As scientists worldwide are trying to combat the coronavirus threat, some of their methodologies are finding applications beyond the pandemic. Winemakers, ever the innovators, have seen how UV lights are being employed in HVAC systems to help reduce dangerous microbes in the air and saw a potential application in their ongoing campaign against mildew on grapevines.
In a recent Wine Spectator article, writer Lynn Alley reports that vintners are installing ultraviolet light components to their HVAC systems to protect people from COVID-19 and their plants from mildew. Many vintners employ chemical fungicides, but organic and sustainable growers often use organic Sulphur to control powdery mildew in their vineyards. The chemical fungicides aren’t necessarily immediately dangerous to consumers, but they are costly and dangerous to the environment. Plus, writes Alley, “the fungus typically adapts to the fungicides within a few generations, requiring heavier applications or changing formulas.”
The use of UV light in the fields isn’t a brand new practice. Research has been conducted on it for a little while now. Scientists know that UV light will kill bacteria, viruses and fungi, but figuring out how to apply this finding in a working field has proved challenging. Vintners have employed self-driving robots or simple tractors with UV lights mounted on them, but they have to apply it at night when pathogens cannot self-repair their DNA.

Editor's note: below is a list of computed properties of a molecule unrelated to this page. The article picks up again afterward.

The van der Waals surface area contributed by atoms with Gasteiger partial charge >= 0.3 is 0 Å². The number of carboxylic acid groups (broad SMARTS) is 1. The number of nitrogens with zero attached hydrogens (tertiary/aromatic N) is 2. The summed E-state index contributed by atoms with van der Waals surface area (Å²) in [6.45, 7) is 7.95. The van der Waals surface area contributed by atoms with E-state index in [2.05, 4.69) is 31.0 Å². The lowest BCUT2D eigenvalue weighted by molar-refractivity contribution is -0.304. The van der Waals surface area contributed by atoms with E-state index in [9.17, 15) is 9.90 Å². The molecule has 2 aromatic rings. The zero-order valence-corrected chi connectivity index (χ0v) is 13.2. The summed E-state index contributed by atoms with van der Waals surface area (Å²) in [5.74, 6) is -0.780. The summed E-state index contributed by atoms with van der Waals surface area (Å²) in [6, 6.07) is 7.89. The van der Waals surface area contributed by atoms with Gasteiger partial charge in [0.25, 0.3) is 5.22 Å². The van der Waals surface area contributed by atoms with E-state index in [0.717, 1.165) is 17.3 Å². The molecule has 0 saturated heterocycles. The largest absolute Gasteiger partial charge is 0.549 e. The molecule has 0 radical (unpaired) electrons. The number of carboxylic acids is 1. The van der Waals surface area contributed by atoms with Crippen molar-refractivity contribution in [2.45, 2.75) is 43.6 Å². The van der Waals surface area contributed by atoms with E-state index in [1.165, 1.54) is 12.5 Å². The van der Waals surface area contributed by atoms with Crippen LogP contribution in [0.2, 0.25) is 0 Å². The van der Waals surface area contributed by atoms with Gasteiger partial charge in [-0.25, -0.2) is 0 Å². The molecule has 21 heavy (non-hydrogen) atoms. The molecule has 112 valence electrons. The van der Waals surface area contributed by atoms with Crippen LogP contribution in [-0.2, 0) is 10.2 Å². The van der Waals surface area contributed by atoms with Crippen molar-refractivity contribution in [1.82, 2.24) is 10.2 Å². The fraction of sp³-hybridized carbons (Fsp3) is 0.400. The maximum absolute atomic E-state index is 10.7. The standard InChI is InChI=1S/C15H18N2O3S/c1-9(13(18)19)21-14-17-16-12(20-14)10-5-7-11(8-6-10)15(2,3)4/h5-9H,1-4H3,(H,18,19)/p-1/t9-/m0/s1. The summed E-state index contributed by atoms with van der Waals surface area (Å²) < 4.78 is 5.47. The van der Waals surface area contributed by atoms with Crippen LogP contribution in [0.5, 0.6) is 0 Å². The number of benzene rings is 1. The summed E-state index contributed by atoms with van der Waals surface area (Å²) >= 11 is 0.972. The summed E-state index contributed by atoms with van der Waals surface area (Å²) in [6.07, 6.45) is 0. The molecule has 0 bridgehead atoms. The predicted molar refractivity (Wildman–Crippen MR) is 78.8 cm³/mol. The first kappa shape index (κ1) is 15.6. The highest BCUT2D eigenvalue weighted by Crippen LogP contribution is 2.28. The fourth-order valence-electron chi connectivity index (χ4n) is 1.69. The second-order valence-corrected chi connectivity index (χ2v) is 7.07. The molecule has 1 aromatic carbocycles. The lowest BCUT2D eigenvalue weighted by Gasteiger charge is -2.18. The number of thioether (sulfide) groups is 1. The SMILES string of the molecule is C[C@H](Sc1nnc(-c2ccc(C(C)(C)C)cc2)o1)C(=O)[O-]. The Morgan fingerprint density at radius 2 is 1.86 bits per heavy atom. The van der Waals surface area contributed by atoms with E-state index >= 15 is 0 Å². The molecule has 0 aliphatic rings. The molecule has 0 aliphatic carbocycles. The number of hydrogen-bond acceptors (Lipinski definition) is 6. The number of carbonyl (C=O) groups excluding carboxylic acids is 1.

An international consortium of scientists known as the Light and Plant Health Project has teamed up with SAGA Robotics in Norway to develop the first commercial robot fitted with UV lights, and we can’t wait to see the results.
At Skolnik, we continue to do our part to help reduce the spread of COVID-19 and other pathogens in the wine industry and beyond with our easy-to-sterilize stainless steel wine barrels and other containers.